VIA KT400A Chipset Review
The KT400A Chipset
This content was originally featured on Amdmb.com and has been converted to PC Perspective's website. Some color changes and flaws may appear.As our benchmarks will show, the KT400A is definitely an improvement over the KT400 chipset. But what actually changed on the chipset for this to happen, and why didn’t it happen earlier? While VIA was visiting Amdmb.com, I asked them these same questions and the answer to the second one was very interesting. VIA Technologies most prominent chipset designer, Wennie Chen, the mind behind the KT133A and KT266A chipsets, during the design phase of the original KT400 chipset was hard at work on the K8T400 series of chipsets for the AMD Hammer processors and thus unable to contribute a large amount of work into the Socket A chipsets then. However, now that that K8T400 is all but finalized, Wennie Chen was put to work on the KT400A – a move that proved to be very good for VIA.
The changes that were made to the KT400 chipset were centered on the memory controller. The KT400A chipset is still a single channel DDR chipset, despite the initial rumors that were circulating months ago. VIA does admit that they looked in to the dual channel options for AMD platforms, but from their research found that having a very efficient single channel controller was the best option and that having a dual channel controller was overkill for the Athlon XP processor that has a bandwidth limit of 333 MHz DDR speeds. Having a single channel memory controller also lowers the actual cost of development and production on the chipset as well as lowering the cost to the consumer; you only have to purchase a single DIMM to get the best performance out of the KT400A chipset as opposed to needing two DIMMs for optimal nForce2 performance.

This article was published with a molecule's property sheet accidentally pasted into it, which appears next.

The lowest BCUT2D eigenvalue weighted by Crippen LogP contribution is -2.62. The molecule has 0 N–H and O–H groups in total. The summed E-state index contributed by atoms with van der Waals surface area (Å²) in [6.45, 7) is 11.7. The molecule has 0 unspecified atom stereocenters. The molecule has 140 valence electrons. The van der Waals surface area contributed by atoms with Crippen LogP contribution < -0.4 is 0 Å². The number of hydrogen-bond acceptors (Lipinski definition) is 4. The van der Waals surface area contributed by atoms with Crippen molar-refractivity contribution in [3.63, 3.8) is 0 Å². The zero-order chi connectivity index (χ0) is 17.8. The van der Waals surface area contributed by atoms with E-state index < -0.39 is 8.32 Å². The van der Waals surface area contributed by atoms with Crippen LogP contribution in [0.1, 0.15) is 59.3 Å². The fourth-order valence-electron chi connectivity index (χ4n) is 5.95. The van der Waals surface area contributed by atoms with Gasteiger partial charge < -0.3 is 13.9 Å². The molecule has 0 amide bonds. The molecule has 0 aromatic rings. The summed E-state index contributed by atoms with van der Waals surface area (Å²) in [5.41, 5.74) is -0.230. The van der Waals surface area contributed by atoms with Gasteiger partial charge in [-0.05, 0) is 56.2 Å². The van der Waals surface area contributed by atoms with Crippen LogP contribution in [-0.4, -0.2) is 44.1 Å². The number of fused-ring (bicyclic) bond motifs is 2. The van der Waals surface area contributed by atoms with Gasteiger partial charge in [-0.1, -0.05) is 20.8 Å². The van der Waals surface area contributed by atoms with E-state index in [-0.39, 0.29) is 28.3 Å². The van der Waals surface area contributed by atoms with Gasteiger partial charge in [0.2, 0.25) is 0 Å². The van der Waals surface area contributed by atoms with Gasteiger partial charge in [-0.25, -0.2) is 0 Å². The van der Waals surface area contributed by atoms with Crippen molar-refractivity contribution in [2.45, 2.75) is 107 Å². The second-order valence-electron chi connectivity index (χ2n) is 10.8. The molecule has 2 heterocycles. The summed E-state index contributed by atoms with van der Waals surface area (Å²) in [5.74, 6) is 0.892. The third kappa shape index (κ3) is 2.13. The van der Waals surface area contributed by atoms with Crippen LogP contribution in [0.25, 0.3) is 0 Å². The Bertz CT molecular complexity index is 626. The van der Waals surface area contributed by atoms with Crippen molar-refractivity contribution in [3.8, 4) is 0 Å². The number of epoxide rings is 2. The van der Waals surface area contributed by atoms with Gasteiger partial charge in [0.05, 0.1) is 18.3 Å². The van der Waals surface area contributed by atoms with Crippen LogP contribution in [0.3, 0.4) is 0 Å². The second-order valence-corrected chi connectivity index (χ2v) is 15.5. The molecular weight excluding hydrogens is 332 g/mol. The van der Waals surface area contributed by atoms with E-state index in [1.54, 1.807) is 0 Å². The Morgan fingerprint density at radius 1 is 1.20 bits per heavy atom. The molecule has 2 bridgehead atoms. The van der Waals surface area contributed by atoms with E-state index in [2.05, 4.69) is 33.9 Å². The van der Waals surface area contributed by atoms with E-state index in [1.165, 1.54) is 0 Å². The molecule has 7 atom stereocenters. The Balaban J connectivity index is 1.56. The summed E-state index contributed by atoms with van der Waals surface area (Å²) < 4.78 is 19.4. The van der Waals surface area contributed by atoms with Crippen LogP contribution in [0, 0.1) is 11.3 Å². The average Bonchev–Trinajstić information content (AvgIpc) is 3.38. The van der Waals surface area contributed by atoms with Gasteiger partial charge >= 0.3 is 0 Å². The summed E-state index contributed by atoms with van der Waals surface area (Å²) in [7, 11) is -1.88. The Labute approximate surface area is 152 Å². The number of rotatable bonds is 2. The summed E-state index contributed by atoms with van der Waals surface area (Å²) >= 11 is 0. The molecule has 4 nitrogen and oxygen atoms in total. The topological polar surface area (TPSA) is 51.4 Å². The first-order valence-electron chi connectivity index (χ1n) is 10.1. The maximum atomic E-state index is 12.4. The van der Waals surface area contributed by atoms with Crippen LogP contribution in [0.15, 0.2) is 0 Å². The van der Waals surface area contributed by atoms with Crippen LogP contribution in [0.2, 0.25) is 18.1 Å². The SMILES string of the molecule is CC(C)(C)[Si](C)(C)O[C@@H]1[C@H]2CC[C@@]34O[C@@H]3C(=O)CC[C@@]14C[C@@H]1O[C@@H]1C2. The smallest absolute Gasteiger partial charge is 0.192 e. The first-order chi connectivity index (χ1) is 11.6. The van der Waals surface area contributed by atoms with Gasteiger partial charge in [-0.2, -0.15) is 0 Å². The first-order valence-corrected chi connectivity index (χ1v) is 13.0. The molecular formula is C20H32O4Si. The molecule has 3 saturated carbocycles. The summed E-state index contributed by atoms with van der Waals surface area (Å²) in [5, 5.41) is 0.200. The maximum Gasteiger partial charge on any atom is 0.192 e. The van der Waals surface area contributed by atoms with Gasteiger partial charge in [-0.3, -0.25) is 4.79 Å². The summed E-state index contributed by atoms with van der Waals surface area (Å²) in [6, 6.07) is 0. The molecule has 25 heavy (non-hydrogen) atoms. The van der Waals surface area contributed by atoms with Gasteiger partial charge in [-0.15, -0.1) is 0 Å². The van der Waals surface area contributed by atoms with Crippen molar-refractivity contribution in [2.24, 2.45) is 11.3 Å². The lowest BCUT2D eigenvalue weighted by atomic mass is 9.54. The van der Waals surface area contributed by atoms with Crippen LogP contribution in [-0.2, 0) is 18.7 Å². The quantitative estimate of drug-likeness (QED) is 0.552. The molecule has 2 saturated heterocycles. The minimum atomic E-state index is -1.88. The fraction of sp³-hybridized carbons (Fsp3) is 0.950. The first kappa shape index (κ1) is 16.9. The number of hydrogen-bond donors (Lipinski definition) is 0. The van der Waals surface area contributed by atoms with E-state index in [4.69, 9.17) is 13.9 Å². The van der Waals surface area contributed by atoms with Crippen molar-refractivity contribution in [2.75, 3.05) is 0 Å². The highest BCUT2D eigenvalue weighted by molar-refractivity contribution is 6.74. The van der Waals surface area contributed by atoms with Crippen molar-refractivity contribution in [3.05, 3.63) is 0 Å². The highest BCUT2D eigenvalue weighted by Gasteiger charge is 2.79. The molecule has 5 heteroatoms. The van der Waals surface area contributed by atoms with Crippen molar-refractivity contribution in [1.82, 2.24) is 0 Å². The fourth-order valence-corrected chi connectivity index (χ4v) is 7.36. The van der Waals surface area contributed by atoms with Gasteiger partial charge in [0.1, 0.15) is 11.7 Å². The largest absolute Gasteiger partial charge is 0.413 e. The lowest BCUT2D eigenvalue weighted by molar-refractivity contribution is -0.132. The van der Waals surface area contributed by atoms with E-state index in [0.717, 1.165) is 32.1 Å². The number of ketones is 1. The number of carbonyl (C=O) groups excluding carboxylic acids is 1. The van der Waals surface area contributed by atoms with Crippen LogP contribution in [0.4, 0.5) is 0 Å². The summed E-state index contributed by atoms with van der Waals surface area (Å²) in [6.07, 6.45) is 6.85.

The new memory controller is labeled as the FastStream64 Technology. It is a definite improvement over that of the KT400 chipset, but whether or not it is going to be able to topple the nForce2 is something that we’ll have to decide later in our testing. The technical aspect behind the new FastStream64 Technology is an increased number of prefetch buffers in the KT400A north bridge. This allows the prefetch instructions in the chipset to have more “memory” to store results and thus gives the memory controller an overall decrease in latency. This added cost for the necessary buffers is decidedly less expensive than that of integrating a second memory channel.
Finally, the VIA KT400A offers official support for DDR400 specifications. The chipset is now officially labeled to support synchronous (333/333) and asynchronous (333/400) memory modes. However, on this front, nothing has changed from the KT400 or nForce2 chipsets as far as the benefits of DDR400 go – they are still nearing nothing in most cases. The synchronous memory settings (running the processor and memory at 333 MHz FSB) have very low latencies and there are no synchronization issues that the chipset has to handle. When we switch to using the DDR400 settings and asynchronous busses, we introduce latencies and other issues that slow the system down enough to counter any benefit of having the additional bandwidth might have given us, in nearly all cases. If and when we see the AMD Athlon XP processors based on the Barton core released with official 400 MHz FSB, the DDR400 spec will be much more appealing.
Initially, most of the KT400A boards that you will see released will be coupled with the currently available VT8235CE south bridge chip. When the VT8237 becomes widely available, it will surely be the south bridge of choice for any and all VIA motherboards as the feature set on it is very competitive with the nForce2 MCP-T. The 8237 will be the first to offer 4 channels of Serial ATA integrated into the chipset as well as support for 8 USB 2.0 ports as well as VIA’s updated 6-channel audio configuration called TidalWave.
Like the majority of the VIA chipsets released in recent memory, they are all pin-to-pin compatible – meaning that any manufacturer that already has a KT400 chipset motherboard on the market or designed can simply ‘swap’ the KT400A chip in and see the immediate benefits. This same principle applies for the VIA south bridges as well.
Once the 8237 south bridge is available, here is the diagram for what a typical KT400A chipset motherboard may look like:
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